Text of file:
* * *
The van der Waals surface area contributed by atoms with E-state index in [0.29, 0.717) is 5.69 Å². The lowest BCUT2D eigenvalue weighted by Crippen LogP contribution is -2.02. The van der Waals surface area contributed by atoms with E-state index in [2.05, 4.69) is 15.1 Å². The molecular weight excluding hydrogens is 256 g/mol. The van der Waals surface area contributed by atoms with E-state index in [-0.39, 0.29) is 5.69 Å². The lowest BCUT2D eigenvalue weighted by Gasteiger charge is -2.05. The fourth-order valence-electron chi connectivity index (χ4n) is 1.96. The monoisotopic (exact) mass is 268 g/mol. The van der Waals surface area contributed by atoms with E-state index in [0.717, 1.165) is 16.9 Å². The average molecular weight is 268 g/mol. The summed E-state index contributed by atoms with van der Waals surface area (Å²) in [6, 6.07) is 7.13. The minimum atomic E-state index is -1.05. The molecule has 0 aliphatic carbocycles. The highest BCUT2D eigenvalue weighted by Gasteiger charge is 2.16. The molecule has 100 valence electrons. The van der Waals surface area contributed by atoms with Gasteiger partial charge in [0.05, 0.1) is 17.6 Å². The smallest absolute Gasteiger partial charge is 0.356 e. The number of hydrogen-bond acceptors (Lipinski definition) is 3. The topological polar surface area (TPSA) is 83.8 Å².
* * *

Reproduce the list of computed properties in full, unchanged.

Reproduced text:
The van der Waals surface area contributed by atoms with E-state index in [0.29, 0.717) is 5.69 Å². The lowest BCUT2D eigenvalue weighted by Crippen LogP contribution is -2.02. The van der Waals surface area contributed by atoms with E-state index in [2.05, 4.69) is 15.1 Å². The molecular weight excluding hydrogens is 256 g/mol. The van der Waals surface area contributed by atoms with E-state index in [-0.39, 0.29) is 5.69 Å². The lowest BCUT2D eigenvalue weighted by Gasteiger charge is -2.05. The fourth-order valence-electron chi connectivity index (χ4n) is 1.96. The monoisotopic (exact) mass is 268 g/mol. The van der Waals surface area contributed by atoms with E-state index in [0.717, 1.165) is 16.9 Å². The average molecular weight is 268 g/mol. The summed E-state index contributed by atoms with van der Waals surface area (Å²) in [6, 6.07) is 7.13. The minimum atomic E-state index is -1.05. The molecule has 0 aliphatic carbocycles. The highest BCUT2D eigenvalue weighted by Gasteiger charge is 2.16. The molecule has 100 valence electrons. The van der Waals surface area contributed by atoms with Gasteiger partial charge in [0.05, 0.1) is 17.6 Å². The smallest absolute Gasteiger partial charge is 0.356 e. The number of hydrogen-bond acceptors (Lipinski definition) is 3. The topological polar surface area (TPSA) is 83.8 Å².